15 Apr. 1743–31 Dec. 1825
Richard Bennehan, merchant, planter, builder, and pioneer in the tobacco industry and in education, was born near Warsaw, North Farnham Parish, Richmond County, Va. The fifth of seven children, he was the son of Dudley and Rachel Bennehan. The Bennehans, who were of Irish extraction, appear in Virginia records first with Richard's grandfather Dominick, whose name occurs in Richmond County legal documents as early as 1694 and who died in 1716. Dominick and his wife Elizabeth had four children, Elizabeth, Alexander, Frances, and Dudley. Dudley Bennehan (1713–49) died when Richard was only six years old.
After serving an apprenticeship of several years in the mercantile business in Richmond County, Bennehan left for Petersburg, Va., in 1762. He carried a recommendation from his former employers declaring that he had always "discharged his trust with fidelity and to the approbation of his employers" and that he was a "sober, honest, and well-behaved person." At Petersburg he found employment with a firm of merchants, one of whom, Edward Stabler, became an intimate and helpful friend.
In the second half of the eighteenth century, ships put in at Petersburg from all over the world, and merchants and bankers in Petersburg kept in close touch with their counterparts in London, Glasgow, and other European cities. Over roads leading south and southwest from Petersburg, mail and news from Europe as well as trade commodities were able to reach people in the backwoods and on the cotton and tobacco plantations of southern Virginia and North Carolina. Bennehan's experience at Petersburg was of incalculable value to him, teaching him the ways of international banking and trade, on the one hand, and the ways of the large planter and the backwoodsman, on the other. On a road about half way between Petersburg and Salisbury and fifteen miles northeast of Hillsborough, a Scot by the name of William Johnston  owned an extensive plantation called Snow Hill and maintained a large store with which customers from Orange and nearby counties did business. In 1768 he needed a manager for the store and offered the position, with a one-third share in the business, to Bennehan. Bennehan accepted and in December established himself at Snow Hill; henceforth North Carolina was to be his home.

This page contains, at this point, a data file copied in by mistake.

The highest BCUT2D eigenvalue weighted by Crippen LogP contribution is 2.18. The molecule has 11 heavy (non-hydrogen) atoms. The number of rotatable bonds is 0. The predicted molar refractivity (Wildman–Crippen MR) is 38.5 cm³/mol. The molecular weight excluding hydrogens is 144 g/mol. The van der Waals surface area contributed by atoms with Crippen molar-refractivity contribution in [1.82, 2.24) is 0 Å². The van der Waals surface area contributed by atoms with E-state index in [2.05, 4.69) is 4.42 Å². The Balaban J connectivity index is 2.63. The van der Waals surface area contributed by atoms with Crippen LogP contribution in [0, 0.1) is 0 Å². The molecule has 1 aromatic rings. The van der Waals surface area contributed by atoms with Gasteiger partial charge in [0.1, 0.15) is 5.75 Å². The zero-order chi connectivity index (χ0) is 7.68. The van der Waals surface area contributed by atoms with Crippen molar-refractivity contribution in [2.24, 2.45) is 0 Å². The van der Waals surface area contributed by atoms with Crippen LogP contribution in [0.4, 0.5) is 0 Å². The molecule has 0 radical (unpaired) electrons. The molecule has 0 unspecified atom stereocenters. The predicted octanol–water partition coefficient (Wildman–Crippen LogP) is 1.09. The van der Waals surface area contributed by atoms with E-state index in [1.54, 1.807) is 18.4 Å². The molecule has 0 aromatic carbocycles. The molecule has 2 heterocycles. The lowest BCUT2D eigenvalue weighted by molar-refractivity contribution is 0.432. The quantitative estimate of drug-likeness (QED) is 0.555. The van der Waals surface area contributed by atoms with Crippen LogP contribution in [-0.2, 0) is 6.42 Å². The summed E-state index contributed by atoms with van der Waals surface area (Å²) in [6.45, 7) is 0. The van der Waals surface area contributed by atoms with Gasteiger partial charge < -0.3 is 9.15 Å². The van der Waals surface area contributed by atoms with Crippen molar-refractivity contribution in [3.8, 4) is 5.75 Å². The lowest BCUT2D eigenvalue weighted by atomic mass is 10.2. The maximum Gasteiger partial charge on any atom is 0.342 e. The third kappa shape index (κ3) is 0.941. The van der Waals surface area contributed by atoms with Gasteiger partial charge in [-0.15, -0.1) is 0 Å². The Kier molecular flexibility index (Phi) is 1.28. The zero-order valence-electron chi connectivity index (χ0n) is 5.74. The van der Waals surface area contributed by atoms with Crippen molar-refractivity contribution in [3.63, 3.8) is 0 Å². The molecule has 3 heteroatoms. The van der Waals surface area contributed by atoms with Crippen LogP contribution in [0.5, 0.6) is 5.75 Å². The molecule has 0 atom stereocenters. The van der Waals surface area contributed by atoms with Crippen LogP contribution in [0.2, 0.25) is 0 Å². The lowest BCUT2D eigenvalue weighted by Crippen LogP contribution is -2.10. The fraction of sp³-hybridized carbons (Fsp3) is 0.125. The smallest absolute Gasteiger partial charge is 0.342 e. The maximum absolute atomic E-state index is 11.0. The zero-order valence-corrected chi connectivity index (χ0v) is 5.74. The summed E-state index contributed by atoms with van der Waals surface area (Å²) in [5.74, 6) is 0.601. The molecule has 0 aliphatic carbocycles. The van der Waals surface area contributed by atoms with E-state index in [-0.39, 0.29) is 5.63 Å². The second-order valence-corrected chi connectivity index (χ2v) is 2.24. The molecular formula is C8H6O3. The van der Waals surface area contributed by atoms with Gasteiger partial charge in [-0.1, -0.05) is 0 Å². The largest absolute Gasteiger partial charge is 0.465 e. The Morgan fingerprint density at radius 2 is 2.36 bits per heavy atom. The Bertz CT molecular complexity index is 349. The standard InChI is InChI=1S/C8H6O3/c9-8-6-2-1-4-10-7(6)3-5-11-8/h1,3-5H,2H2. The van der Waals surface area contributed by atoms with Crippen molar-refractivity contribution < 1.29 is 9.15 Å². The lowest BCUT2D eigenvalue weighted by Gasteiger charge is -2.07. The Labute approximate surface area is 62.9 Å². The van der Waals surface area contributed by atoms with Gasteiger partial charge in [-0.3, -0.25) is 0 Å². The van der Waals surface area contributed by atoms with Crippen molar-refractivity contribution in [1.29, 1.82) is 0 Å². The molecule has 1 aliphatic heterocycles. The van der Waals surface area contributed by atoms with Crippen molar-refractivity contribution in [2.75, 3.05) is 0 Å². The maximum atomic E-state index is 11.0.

The partnership with Johnston brought Bennehan in contact with a capable businessman who was closely associated with important people and activities throughout the colony. The partnership flourished, and a strong mutual respect was maintained until Johnston's death in 1785.
In 1776, Bennehan married Mary Amis, daughter of Thomas Amis of Halifax and sister of a younger Thomas Amis, who distinguished himself in the Revolution. In the same year, Bennehan made his first purchase of land—893 acres three miles northeast from Snow Hill on the west side of the Flat River—from Tyree Harris, who had been sheriff of Orange County  during the Regulator movement. This was the beginning and nucleus of the Stagville -Fairntosh complex of plantations on the headwaters of the Neuse River , which before the end of the nineteenth century would amount to more than thirty thousand acres. In 1787, Bennehan purchased from Judith Stagg, widow of Thomas Stagg, 66 acres of land high on a ridge just west of the river-valley land bought from Tyree Harris some years earlier. Here in 1799 he built a house that he called Stagville, still standing in 1974. By 1800, Bennehan owned over 4,000 acres and 44 slaves; two children were born to the Bennehans: Rebecca (1778–1843), who in 1803 married Duncan Cameron ; and Thomas Dudley (1782–1847), who never married. With the help of his enterprising son and of Duncan Cameron, a lawyer with an excellent head for business, Bennehan greatly increased the extent of his land holdings before his death in 1825.